A wall of windows frames the spectacular view of the lake and imparts a dynamic sense of place throughout the open-plan living area.
A Penobscot Bay swing hangs beside the dining table in the porch.
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Rockport, Massachusetts
Dwell Magazine : November / December 2017
A cozy corner of the living room has access to a south-facing outdoor area where the family enjoys dinner on warm summer days.
The starbust cedar wall was constructed by local carpenter Nathan Mcconnell.
Neutral furnishings and gray floors don't distract from the views.
On the first floor, solid steel plates transform into a perforated metal spine, which cuts right through the building to the top floor.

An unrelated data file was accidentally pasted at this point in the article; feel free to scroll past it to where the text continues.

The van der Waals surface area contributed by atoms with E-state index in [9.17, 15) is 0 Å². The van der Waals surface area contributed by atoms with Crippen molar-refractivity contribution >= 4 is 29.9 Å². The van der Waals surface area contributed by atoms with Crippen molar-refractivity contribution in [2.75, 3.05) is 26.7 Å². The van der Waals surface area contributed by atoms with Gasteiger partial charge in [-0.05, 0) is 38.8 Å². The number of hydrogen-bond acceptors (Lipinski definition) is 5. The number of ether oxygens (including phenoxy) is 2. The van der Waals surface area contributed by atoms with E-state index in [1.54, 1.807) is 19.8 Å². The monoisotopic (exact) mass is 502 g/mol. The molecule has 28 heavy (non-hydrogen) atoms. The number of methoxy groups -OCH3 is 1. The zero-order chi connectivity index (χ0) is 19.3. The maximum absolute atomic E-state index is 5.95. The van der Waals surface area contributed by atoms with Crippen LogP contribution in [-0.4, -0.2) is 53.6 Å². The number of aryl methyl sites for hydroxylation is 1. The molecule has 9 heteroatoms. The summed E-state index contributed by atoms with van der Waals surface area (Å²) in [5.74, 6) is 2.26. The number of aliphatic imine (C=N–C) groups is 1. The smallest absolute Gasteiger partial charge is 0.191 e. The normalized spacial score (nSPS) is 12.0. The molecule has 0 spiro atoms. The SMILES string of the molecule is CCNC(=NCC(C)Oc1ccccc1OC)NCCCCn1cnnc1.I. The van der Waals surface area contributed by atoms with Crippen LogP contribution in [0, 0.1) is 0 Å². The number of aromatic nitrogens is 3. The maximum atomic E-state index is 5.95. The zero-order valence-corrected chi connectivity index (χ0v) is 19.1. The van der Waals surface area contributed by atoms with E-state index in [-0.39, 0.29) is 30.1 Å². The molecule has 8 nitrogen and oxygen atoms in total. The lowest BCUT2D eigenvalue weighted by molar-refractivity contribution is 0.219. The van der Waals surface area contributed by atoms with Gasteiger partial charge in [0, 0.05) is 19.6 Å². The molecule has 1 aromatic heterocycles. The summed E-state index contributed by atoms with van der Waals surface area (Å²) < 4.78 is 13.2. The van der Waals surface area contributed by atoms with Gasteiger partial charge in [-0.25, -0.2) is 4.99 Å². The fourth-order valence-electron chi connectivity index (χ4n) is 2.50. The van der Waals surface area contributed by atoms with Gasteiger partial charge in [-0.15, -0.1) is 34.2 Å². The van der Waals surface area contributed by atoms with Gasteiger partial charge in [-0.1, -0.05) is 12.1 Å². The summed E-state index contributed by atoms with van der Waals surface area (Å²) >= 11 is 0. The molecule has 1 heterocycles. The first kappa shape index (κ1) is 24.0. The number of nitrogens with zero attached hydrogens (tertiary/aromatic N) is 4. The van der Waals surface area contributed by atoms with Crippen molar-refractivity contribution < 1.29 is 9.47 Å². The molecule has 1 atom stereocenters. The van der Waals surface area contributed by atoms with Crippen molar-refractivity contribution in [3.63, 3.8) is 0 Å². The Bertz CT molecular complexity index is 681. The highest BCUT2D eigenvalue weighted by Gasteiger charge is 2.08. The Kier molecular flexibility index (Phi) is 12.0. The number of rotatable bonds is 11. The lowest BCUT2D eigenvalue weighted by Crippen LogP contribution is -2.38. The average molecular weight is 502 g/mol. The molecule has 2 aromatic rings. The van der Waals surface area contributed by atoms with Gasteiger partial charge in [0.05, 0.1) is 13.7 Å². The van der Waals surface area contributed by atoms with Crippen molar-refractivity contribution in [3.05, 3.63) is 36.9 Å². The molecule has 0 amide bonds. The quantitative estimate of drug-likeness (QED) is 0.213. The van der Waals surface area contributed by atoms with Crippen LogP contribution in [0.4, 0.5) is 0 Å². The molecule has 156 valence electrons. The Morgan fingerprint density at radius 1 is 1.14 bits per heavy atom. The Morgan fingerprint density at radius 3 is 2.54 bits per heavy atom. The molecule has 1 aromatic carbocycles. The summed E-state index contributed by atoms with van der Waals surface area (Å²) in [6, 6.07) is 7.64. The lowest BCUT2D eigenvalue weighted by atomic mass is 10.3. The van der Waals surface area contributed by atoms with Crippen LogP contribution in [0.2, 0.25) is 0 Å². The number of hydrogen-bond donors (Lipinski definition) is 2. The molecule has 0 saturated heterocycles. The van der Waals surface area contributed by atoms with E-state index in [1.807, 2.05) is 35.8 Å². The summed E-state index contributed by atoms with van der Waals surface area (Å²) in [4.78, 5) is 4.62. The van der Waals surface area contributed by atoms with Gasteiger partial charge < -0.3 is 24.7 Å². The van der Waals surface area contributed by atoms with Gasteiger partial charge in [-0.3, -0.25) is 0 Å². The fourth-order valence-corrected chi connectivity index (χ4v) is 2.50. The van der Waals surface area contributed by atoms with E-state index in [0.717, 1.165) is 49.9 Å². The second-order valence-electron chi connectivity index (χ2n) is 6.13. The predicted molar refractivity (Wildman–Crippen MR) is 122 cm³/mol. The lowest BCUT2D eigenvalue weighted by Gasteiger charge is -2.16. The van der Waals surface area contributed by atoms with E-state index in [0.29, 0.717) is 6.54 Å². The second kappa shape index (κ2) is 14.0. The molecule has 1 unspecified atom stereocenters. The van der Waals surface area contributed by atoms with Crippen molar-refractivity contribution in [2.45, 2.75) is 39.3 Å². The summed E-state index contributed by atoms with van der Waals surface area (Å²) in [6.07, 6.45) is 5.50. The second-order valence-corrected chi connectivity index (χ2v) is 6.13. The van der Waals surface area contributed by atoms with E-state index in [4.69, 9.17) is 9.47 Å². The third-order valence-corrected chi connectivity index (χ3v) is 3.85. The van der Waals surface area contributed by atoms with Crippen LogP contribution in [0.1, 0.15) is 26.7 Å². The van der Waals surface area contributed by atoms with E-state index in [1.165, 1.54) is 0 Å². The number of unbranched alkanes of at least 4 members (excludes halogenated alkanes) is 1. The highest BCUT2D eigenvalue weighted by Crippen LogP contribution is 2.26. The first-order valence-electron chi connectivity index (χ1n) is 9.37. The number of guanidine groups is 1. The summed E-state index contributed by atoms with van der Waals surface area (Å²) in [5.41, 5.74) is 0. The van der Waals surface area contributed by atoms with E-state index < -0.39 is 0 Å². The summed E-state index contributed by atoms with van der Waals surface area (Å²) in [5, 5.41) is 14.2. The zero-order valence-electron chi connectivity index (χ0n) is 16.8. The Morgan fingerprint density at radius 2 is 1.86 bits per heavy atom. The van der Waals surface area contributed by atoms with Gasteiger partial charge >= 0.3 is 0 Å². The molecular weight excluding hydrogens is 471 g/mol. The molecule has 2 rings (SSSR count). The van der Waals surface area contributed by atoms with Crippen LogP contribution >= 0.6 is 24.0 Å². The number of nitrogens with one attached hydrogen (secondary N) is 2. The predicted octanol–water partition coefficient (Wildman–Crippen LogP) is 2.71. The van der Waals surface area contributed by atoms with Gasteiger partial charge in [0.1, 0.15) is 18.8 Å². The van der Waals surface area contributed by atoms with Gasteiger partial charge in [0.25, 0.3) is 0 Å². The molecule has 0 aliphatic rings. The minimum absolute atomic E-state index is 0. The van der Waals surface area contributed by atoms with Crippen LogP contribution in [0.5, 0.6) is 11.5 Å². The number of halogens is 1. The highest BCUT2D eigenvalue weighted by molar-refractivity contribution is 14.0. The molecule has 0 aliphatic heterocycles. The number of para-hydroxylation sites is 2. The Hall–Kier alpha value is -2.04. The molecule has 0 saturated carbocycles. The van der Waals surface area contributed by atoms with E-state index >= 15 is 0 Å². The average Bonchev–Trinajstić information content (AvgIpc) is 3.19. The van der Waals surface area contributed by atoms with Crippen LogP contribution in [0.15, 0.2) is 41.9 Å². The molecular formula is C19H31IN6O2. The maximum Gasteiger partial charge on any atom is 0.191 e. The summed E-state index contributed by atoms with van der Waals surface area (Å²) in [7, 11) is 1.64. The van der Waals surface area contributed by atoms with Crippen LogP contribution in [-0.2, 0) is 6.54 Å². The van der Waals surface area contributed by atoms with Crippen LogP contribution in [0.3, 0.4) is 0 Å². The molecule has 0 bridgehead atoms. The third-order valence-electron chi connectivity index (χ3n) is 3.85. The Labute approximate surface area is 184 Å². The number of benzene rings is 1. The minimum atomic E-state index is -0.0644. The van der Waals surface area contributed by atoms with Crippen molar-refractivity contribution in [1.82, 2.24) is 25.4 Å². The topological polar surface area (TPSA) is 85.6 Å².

The glass lenses of the circular pavement lights are a common feature on London streets.
The use of the perforations throughout the home help to intensify the light through various aperture dimensions. They also led to the project's name: The Perf House.
A long sofa in the center faces a coffee table topped with a slab of elm that was designed by Moss.
Two sculptural wooden chairs face a wood-burning stove.
The burnished concrete floor contains ten-percent fly-ash and slag.
Full-height glazing and continuous material use allow spaces to flow freely from one to the other, and from inside to outside.
Rooms don't come with televisions to encourage guests to disconnect (but don't worry—there's Wi-Fi). Pool Suites come with a private plunge pool.